Honestly, this kind of action should have its own set of laws to cover it rather than relying on existing laws that weren't designed to cover such activities.
    • by Mitsoid (837831)

      The judge ruled, if I'm reading it correctly, that the router did not store "personal" information, and/or the hacker did not attempt to access it.. its a bit vague

      I think their laws, or previous court cases, ruled or created 'definitions' of devices that lead the judge to rule it's not a computer as it's intent is not to store a person's private information... All "computerized devices" have bits and bytes stored...

      As for previous cases, the article referenced a 2008 article where 'piggybacking' on interne

    • by sjames (1099)

      Apparently Dutch courts are smart enough to recognize the spirit of the law. I wish they would teach that skill to the American courts.

      In other words, a buffer is technically storage, but is not what most people mean when they say a computer has storage. When most people say storage, they mean persistent storage of user data, not buffers and not configuration. You don't claim a light switch is a computer because it saves one bit of state information do you?

  • My router stores configuration data. My router processes DHCP requests. My router transfers packets between the internet and my network.

    This judge fucked up.

    LK

    • Did you buy your router to store and process data? No, you bought it to move data from one place to another. That is probably the abstraction level of "process" and "store" used to define this law. Maybe the law is wrong. But remember that judges in criminal cases are not there to make "fair" or "just" rulings; they are there to apply the law as it stands. It is up to legislators and politicians to codify what is fair and just into those laws.
  • would beg to differ.

    However, it still isn't a computer. Embedded devices might be functionally capable of doing many of the same things, but what distinguishes a computer is whether it provides the ability to install and run arbitrary software (not just whatever the manufacturer installed) that allows the user to create and store significant amounts of information without hacking the device in any way.

    In layman's terms, the question can generally be worded as, "Can I install apps on it, write a term paper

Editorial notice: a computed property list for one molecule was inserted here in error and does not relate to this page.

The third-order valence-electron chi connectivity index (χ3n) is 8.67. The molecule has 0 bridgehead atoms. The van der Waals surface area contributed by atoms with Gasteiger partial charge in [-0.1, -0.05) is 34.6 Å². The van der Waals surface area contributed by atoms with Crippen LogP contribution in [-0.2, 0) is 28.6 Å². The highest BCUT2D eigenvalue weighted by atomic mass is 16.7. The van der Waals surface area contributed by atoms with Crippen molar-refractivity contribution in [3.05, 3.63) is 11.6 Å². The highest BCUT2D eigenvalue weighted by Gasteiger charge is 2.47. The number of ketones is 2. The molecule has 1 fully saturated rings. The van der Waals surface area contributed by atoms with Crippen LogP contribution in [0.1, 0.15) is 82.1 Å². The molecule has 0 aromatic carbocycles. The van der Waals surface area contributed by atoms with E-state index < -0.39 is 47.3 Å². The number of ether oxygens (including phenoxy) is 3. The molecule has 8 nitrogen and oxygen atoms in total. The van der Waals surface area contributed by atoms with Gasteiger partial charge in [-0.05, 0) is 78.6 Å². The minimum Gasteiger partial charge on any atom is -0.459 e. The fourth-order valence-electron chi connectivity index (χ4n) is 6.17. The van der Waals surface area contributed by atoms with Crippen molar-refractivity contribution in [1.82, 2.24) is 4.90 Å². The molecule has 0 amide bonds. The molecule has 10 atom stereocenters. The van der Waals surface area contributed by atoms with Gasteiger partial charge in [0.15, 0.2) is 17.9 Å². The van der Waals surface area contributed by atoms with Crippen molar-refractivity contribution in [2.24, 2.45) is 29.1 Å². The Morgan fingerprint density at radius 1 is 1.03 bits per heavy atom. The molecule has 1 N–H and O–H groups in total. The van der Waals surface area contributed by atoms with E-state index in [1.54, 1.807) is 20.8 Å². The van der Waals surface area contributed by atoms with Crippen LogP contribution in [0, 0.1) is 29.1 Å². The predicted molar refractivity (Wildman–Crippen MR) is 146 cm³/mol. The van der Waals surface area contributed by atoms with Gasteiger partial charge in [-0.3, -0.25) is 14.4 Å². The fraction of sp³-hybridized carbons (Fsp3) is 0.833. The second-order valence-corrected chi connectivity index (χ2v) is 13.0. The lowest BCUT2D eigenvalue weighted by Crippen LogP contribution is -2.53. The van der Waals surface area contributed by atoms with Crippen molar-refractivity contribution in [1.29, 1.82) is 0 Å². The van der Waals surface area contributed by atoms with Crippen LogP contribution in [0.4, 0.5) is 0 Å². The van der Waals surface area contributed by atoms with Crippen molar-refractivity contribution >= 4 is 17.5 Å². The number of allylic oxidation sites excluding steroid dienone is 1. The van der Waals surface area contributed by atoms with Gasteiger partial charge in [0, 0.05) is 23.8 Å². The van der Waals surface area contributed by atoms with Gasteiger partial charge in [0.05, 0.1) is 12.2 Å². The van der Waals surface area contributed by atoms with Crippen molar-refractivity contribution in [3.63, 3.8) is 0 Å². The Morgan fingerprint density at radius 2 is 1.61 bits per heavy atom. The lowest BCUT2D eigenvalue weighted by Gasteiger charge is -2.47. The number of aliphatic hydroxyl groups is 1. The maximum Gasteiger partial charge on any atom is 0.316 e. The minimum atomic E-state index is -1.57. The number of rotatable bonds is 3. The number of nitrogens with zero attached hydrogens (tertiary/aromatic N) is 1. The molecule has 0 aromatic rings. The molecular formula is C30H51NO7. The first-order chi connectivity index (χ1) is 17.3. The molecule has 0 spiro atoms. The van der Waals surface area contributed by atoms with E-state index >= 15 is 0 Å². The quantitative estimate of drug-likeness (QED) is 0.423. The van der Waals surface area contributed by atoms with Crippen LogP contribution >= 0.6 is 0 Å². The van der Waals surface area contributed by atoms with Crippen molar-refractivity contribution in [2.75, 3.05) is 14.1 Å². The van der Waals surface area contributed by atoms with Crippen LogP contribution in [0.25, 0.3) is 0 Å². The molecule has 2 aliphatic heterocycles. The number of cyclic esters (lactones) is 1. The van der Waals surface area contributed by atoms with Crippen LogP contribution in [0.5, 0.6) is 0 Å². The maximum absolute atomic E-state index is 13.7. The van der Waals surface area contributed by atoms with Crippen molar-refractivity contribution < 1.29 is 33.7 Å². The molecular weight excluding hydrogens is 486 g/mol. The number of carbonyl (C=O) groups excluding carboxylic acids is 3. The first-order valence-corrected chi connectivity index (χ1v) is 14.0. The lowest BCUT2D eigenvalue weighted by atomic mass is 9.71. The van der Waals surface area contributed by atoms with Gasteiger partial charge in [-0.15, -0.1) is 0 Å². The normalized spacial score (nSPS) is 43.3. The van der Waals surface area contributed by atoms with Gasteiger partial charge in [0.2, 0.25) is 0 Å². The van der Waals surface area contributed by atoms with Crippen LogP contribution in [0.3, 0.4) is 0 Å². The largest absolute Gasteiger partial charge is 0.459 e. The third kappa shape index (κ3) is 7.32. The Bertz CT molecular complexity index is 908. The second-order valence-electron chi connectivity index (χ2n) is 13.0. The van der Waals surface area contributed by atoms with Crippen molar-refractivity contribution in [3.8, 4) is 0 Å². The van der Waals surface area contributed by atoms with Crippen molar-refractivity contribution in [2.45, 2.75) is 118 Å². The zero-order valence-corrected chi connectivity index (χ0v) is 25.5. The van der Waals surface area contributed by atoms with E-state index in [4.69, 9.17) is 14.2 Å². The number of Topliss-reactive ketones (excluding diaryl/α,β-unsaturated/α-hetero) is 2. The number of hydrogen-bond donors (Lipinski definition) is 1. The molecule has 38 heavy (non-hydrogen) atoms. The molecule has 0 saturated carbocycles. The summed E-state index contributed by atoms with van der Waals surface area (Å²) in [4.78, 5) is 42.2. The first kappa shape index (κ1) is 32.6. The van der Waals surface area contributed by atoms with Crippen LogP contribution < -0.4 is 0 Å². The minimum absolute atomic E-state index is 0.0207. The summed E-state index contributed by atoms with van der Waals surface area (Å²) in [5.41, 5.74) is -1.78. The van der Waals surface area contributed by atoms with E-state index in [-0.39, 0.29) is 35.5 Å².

• by dgatwood (11270)

      Just to clarify, cracking access to the disk should be criminal trespass in that you are accessing a resource (disk) that is effectively a part of my computer even though it happens to be physically attached using the network.

      Seriously? Five minutes between posts for logged in users? What's wrong with this site? That's okay. I'll just click every second until it lets me post.

      • by tepples (727027)

        Seriously? Five minutes between posts for logged in users?

        I think you need 25 posts modded in-something to get fast posting privileges.

    • by Nemyst (1383049)

      So servers aren't computers?

      Honestly, I know people who use Linux boxes as routers. I also know of routers that can be configured to run small web servers (not just the configuration pages, mind you).

      This decision is really, really weird.

    • but what distinguishes a computer is whether it provides the ability to install and run arbitrary software (not just whatever the manufacturer installed) that allows the user to create and store significant amounts of information without hacking the device in any way.

      This is true of a "general purpose computer". Have you a citation that "computer" necessarily means "general purpose computer"?

    • would beg to differ. However, it still isn't a computer. Embedded devices might be functionally capable of doing many of the same things, but what distinguishes a computer is whether it provides the ability to install and run arbitrary software (not just whatever the manufacturer installed) that allows the user to create and store significant amounts of information without hacking the device in any way.

      Keep begging, I'm not letting you "differ"; Not with that bogus argument anyhow.

      I SSH into my WRT54GL router w/ Tomato Linux firmware. [polarcloud.com] My router runs Linux from the factory and has a "firmware upgrade" option that I used to install the aforementioned Tomato Linux.